Author's Note: I finally decided to stop lurking around FictionPress and just post something. Also it's SLASH, and if you don't like that well, I don't care. I didn't have to warn you. And there's alcohol drinking, too. And maybe even worse than that. We'll have to wait and see.
Chapter 1 - Bandy
My life was entangled with Alex's from the start. Although, not in a way we ever realised. We thought it was just because our lives were both intertwined with Bandela's. Bandy and I had been friends since birth. Mostly because we were born on the same day, and in spite of the fact that our parents have had some sort of vendetta against each other since before we were born. It didn't stop when it became clear that Bandy and I were going to be friends for life. But they did stop trying to pull us apart at every moment, and they stopped saying awful things about each of us in our presence. The feud was still there, but it no longer applied to us.
Before you ask: No, this isn't going to be some sordid Romeo and Juliet style tale with passion and romance and well, tragedy. For some reason, people seem to forget that Romeo and Juliet ended badly. That they were both stupid teenagers who were really obsessed with one another. Bandy and I aren't like that. We are most definitely not in love. And I really hope we don't end in tragedy, but so far, it's hard to tell.
And no, this isn't going to be one of those stories where we suddenly discover that we are, despite having grown up practically as siblings, madly in love with one another. I hate stories like that. Probably because I've known Bandy for ever and there is no way that I would ever fall in love with her. I just don't see how it could happen. How could you just start liking someone that way? I think you pretty much have to have liked them like that from the start.
And that's the way it was with Alex. He's been the love of my life since we met when I was thirteen. He's Bandy's older half brother. The illegitimate son of Bandy's father and another woman. And the reason why we'd never met before I was thirteen was because he'd always lived with his mother. A comfortable existence, I'm led to believe. After all, he hated moving here from Newcastle, but he had had to since his mum died.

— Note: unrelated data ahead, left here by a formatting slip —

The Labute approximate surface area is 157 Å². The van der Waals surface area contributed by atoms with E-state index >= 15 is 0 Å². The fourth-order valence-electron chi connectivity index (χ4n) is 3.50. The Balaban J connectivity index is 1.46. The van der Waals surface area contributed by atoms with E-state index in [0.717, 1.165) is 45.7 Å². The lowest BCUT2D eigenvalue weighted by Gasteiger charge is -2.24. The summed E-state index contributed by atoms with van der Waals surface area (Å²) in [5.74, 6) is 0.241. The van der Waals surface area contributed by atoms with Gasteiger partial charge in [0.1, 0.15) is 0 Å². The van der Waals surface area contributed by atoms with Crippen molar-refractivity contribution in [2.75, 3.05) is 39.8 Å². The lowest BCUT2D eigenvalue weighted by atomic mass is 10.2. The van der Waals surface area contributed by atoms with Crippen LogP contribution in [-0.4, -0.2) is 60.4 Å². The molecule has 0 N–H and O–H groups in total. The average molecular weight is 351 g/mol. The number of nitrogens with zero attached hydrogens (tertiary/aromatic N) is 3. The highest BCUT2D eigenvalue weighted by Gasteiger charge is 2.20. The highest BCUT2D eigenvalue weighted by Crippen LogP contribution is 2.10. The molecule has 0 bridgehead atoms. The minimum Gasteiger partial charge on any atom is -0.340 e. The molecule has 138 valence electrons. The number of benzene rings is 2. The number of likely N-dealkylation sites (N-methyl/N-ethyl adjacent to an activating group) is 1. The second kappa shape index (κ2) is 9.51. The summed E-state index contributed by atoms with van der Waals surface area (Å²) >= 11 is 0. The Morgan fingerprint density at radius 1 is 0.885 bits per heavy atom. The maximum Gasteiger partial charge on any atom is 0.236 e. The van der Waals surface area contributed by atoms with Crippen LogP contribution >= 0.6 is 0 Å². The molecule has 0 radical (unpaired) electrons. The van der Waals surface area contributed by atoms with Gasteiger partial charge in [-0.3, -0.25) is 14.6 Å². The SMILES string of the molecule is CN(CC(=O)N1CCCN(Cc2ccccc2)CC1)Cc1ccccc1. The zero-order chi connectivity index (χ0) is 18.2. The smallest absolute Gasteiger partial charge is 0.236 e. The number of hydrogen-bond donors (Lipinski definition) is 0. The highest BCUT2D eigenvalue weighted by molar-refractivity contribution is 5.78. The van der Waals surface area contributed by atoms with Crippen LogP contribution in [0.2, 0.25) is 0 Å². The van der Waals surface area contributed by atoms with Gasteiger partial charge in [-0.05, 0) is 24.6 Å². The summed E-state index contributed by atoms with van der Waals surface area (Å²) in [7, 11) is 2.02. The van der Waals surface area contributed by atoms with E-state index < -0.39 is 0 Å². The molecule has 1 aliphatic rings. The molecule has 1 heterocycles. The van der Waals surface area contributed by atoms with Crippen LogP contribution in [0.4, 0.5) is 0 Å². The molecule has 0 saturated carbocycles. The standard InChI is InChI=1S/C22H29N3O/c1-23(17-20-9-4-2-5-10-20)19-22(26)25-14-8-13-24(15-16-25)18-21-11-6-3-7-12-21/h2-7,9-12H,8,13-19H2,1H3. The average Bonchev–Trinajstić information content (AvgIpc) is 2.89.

From here, my life sounds like one huge soap opera. And I never even noticed until now. But there it is. It's not my fault that it's all true. And anyway, isn't everyone's life like a soap opera? With the lying and deceit and the betrayal? And there's always that one girl with two guys after her, or the guy whose parents are divorced and argue bitterly every time they see each other. I just hope that I'm not one of the bad guys in this tale. But it's not a soap opera if each character doesn't end up heartbroken at least once.
x X X x
It's a sunny day. The sun is shining (yeah, I think we got that since I already said it was sunny). The birds are singing (actually it's a kookaburra and hence, it's laughing). Mosquitoes are attacking my arm like they've been fasting all my life. That's what I call summer. The beginning of the rest of my life. It's my first summer as an eighteen-year-old. My first summer out of high school. My first summer where I am allowed to do nothing and generally behave as though I have nothing to do because I don't.
Until mum decides to ruin it by telling me that I absolutely must help her plan her Christmas party. And just like that, two weeks of my summer are gone. Because now, instead of lying by the pool with Bandy like I want to do, I am going to be stuck in a room with my mother while she ponders tablecloths and napkins, and whether it is classier to be able to get flowers that are out of season, or just to pick the ones in season that match said tablecloths and napkins.
I'll have the delightful task of being the one to drive her all over the city looking for the appropriate venue, and then holding the money while my mum swindles her way into kicking someone else's birthday party out because my mother was not clever enough to book that room months ago like the birthday girl was.
Then, inevitably, my mother will decide against that and host the party at home, despite the amount of money she used as a bribe, and now I will have to help her shift furniture because the places that tables and couches have always been are no longer appropriate when guests are coming. Huzzah. My only hope is to convince Bandy to keep me company.